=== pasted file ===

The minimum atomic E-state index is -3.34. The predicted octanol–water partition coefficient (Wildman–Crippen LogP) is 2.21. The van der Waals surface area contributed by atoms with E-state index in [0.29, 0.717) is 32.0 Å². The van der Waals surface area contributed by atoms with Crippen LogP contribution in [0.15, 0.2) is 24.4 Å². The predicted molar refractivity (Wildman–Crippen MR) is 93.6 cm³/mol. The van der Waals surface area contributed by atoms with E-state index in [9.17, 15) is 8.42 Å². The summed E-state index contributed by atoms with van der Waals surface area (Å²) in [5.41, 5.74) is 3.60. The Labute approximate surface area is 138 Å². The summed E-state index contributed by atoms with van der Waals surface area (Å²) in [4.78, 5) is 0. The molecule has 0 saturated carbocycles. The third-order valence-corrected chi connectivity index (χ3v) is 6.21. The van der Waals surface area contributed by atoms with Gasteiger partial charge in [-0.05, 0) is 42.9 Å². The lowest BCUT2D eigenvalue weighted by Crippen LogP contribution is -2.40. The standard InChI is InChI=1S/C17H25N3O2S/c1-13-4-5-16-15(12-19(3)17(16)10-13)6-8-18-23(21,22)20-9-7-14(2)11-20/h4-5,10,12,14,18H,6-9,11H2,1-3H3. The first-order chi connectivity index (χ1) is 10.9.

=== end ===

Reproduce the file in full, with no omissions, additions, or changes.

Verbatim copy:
The minimum atomic E-state index is -3.34. The predicted octanol–water partition coefficient (Wildman–Crippen LogP) is 2.21. The van der Waals surface area contributed by atoms with E-state index in [0.29, 0.717) is 32.0 Å². The van der Waals surface area contributed by atoms with Crippen LogP contribution in [0.15, 0.2) is 24.4 Å². The predicted molar refractivity (Wildman–Crippen MR) is 93.6 cm³/mol. The van der Waals surface area contributed by atoms with E-state index in [9.17, 15) is 8.42 Å². The summed E-state index contributed by atoms with van der Waals surface area (Å²) in [5.41, 5.74) is 3.60. The Labute approximate surface area is 138 Å². The summed E-state index contributed by atoms with van der Waals surface area (Å²) in [4.78, 5) is 0. The molecule has 0 saturated carbocycles. The third-order valence-corrected chi connectivity index (χ3v) is 6.21. The van der Waals surface area contributed by atoms with Gasteiger partial charge in [-0.05, 0) is 42.9 Å². The lowest BCUT2D eigenvalue weighted by Crippen LogP contribution is -2.40. The standard InChI is InChI=1S/C17H25N3O2S/c1-13-4-5-16-15(12-19(3)17(16)10-13)6-8-18-23(21,22)20-9-7-14(2)11-20/h4-5,10,12,14,18H,6-9,11H2,1-3H3. The first-order chi connectivity index (χ1) is 10.9.